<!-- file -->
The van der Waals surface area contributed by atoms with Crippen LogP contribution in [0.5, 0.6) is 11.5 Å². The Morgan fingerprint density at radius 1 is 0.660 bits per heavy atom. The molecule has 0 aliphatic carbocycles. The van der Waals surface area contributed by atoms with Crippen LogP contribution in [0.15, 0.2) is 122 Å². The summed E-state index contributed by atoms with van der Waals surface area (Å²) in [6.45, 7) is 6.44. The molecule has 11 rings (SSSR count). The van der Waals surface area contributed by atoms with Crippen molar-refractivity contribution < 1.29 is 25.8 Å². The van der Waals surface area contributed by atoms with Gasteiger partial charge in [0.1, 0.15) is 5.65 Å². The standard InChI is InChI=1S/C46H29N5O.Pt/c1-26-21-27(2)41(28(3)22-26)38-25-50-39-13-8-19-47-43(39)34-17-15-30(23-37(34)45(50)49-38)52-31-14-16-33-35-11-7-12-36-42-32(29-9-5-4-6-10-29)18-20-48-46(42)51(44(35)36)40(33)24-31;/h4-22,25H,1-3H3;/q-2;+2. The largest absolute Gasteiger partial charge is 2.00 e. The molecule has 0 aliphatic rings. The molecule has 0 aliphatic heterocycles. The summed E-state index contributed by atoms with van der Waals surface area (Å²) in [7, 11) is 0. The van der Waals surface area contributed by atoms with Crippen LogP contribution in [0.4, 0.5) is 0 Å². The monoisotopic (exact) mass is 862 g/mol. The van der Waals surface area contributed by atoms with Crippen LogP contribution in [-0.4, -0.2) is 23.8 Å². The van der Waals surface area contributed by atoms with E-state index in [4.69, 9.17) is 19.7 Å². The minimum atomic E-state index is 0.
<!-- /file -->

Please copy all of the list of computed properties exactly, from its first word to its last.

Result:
The van der Waals surface area contributed by atoms with Crippen LogP contribution in [0.5, 0.6) is 11.5 Å². The Morgan fingerprint density at radius 1 is 0.660 bits per heavy atom. The molecule has 0 aliphatic carbocycles. The van der Waals surface area contributed by atoms with Crippen LogP contribution in [0.15, 0.2) is 122 Å². The summed E-state index contributed by atoms with van der Waals surface area (Å²) in [6.45, 7) is 6.44. The molecule has 11 rings (SSSR count). The van der Waals surface area contributed by atoms with Crippen molar-refractivity contribution < 1.29 is 25.8 Å². The van der Waals surface area contributed by atoms with Gasteiger partial charge in [0.1, 0.15) is 5.65 Å². The standard InChI is InChI=1S/C46H29N5O.Pt/c1-26-21-27(2)41(28(3)22-26)38-25-50-39-13-8-19-47-43(39)34-17-15-30(23-37(34)45(50)49-38)52-31-14-16-33-35-11-7-12-36-42-32(29-9-5-4-6-10-29)18-20-48-46(42)51(44(35)36)40(33)24-31;/h4-22,25H,1-3H3;/q-2;+2. The largest absolute Gasteiger partial charge is 2.00 e. The molecule has 0 aliphatic rings. The molecule has 0 aliphatic heterocycles. The summed E-state index contributed by atoms with van der Waals surface area (Å²) in [7, 11) is 0. The van der Waals surface area contributed by atoms with Crippen LogP contribution in [0.4, 0.5) is 0 Å². The monoisotopic (exact) mass is 862 g/mol. The van der Waals surface area contributed by atoms with Crippen LogP contribution in [-0.4, -0.2) is 23.8 Å². The van der Waals surface area contributed by atoms with E-state index in [4.69, 9.17) is 19.7 Å². The minimum atomic E-state index is 0.